It is now no longer necessary to stop the machine or throttle the production speed. Inspiration for the system has been taken from the automatic reel changers used in the printing industry, for instance.
“In applying this principle production isn’t interrupted. It thus goes without saying that this boosts efficiency,” Karl-Heinz Klumpe, product manager for Packaging at KHS, said. With a machine stop of up to 21 seconds per reel change up to 1.2 per cent more capacity can be achieved per year in two-shift operation. This new level of efficiency is brought about by a built-in buffer; once the current reel of film has been unraveled to a certain minimum, the storage facility is automatically filled parallel to production.
The switch is triggered by a sensor which scans the diameter of the active film reel and recognizes when a change of reel is imminent. Once the store has been filled and the active reel reduced to the absolute minimum, with clear film the drive stops directly and not at a defined position. With printed film it stops right at the eye mark. “After switching over to the film store, the usual film splicing process begins,” explains Klumpe. This joins the reel which was previously active to the new one.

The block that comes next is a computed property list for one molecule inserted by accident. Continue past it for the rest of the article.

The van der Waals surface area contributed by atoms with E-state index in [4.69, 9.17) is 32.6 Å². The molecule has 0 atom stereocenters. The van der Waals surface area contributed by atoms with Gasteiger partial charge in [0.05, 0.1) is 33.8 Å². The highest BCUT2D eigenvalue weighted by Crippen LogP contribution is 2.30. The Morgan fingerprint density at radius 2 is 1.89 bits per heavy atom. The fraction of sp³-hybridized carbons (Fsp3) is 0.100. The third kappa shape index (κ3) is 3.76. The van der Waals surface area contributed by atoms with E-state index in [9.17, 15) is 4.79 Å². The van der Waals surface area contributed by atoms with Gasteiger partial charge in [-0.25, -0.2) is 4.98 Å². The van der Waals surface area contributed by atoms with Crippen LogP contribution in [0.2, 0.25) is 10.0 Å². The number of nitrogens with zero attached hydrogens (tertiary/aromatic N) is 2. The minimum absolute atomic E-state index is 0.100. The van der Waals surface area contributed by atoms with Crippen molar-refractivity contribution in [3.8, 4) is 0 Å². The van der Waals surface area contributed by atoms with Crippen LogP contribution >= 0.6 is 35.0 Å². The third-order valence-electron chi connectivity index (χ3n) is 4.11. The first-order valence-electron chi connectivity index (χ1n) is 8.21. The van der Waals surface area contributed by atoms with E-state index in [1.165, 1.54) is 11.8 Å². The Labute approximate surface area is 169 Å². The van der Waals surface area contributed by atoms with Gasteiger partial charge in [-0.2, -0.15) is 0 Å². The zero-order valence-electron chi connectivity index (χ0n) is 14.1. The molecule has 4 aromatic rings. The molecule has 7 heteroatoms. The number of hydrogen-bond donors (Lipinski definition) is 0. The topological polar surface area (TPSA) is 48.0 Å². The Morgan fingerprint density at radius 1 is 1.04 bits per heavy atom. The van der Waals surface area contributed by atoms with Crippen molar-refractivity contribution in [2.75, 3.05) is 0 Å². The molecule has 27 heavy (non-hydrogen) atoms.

Thanks to the size of the storage facility and the very short time needed for film splicing there is enough cooling time, thus creating a stable splicing seam. This function can also be retrofitted on existing systems to process shrink film. Adaptations to the machine control system and, depending on the machine version, mechanical and/or electrical conversions are required for operation. There is no need for special electronic components or a separate controller.